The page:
George, Simon C.1, Ausín, Blanca2, Childress, Laurel B.3, Röhl, Ursula4, Thomas, Deborah J.5, Hollis, Christopher J.6, and the IODP Expedition 378 Science Party
1Department of Earth and Environmental Sciences, Macquarie University, Sydney, Australia 2Department of Geology, University of Salamanca, Spain 3International Ocean Discovery Program, Texas A&M University, USA 4MARUM, University of Bremen, Germany 5College of Geosciences, Texas A&M University, USA 6GNS Science, New Zealand
The Cenozoic era in the South Pacific is poorly known through rather sparse drilling. International Ocean Discovery Program (IODP) expedition 378 “South Pacific Paleogene Climate” took place offshore New Zealand from January to February 2020. Expedition 378 recovered the first continuously cored, multiple-hole Paleogene sedimentary section from the southern Campbell Plateau at Site U1553. This high-southern latitude site builds on the legacy of Deep Sea Drilling Project (DSDP) Site 277, a single, partially spot cored hole, providing a unique opportunity to refine and augment existing reconstructions of the past ~66 My of climate history. Multiple cored intervals were likely recovered from the Eocene–Oligocene transition (EOT), the Middle Eocene Climatic Optimum (MECO) and other Eocene Thermal Maximum events, and the Paleocene–Eocene Thermal Maximum (PETM). Expedition 378 also discovered a new expanded Paleocene siliciclastic formation (Unit V) that had never been drilled before, with an unknown basal age.
Coring at Site U1553 reached a maximum depth of 584.3 mbsf and recovered a 581.16 m long sedimentary succession of deep-sea pelagic sediment of Pleistocene and Oligocene to early Paleocene age from the Campbell Plateau. The recovered sections comprise five lithostratigraphic units. About 4 m of Pleistocene foraminifer-rich nannofossil ooze (Unit I) overlies an expanded sequence (~200 m thick) of late Oligocene–early Oligocene nannofossil ooze with foraminifers (Unit II). The nannofossil ooze in Unit II gradually transitions into nannofossil chalk in Unit III over 50 m from ~175 to 225 mbsf. Lithification of carbonates continues downcore and results in limestone, categorized as Unit IV. Finally, the bottom ~100 m of the sediment column contains siliciclastic Unit V, characterized by alternating mudstone, sandy mudstone, and very fine to medium-grained sandstone.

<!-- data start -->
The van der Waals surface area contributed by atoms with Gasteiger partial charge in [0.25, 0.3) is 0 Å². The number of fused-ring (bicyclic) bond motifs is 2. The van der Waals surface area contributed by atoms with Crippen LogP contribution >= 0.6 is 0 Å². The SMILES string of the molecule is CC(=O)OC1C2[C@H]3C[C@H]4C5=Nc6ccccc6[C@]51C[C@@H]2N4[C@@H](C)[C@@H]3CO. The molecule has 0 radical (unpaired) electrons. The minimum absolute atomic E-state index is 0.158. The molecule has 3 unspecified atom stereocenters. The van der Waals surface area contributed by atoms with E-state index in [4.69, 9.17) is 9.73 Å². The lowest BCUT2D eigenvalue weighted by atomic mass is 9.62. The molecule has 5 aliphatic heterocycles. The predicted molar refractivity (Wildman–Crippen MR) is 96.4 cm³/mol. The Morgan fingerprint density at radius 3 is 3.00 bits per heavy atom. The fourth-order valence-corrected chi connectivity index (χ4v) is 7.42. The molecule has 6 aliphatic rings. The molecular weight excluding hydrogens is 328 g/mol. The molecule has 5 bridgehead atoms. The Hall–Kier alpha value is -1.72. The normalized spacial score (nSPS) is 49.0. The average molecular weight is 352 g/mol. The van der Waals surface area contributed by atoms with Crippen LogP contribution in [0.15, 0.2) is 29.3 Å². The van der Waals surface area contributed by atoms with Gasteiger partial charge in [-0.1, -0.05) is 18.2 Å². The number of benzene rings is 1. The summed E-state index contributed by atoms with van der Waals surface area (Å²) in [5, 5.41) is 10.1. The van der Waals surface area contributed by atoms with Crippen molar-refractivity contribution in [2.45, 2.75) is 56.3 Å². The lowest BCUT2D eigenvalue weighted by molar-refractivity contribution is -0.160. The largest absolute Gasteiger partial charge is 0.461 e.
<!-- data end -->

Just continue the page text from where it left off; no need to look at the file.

Headspace gas analyses for the uppermost 480 m of Site U1553 indicated very low hydrocarbon concentrations, suggesting the lack of biogenic and/or thermogenic gas production or their upward migration. A sudden increase in methane concentration occurred at the transition from Unit IV to Unit V. The methane increase was accompanied by the detection of thermogenic hydrocarbons (C2, C3, and C4), suggesting in situ methane production, possibly by microbial activity, and upward migration of thermogenic gas. Additionally, the deeper Unit V cores had a strong hydrocarbon odour on the catwalk and after core splitting, and fluoresced under UV light. A sample of the deepest core in Hole D was placed in a glass vial immediately after on-board core splitting and covered with acetone, so as to obtain a signature of these hydrocarbons. This solvent mixture was analysed by gas chromatography-mass spectrometry, which has revealed the presence of a bimodal distribution of n-alkanes (maxima at n-C14 and n-C20). The sample also contains methylalkanes, isoprenoids, alkylcyclohexanes, alkylbenzenes, alkylnaphthalenes, alkylphenanthrenes, other polycyclic aromatic hydrocarbons, and high molecular weight biomarkers including hopanes and steranes. The distribution of these compounds is consistent with a mixed signature, from firstly a mature migrated hydrocarbon phase, and secondly from indigenous immature hydrocarbons from the rock matrix.
Professor Simon George is an organic geochemist and marine geoscientist. He works especially on research areas to do with the geochemical record of the early evolution of life, petroleum geochemistry, marine geoscience, and bioremediation in cold climates.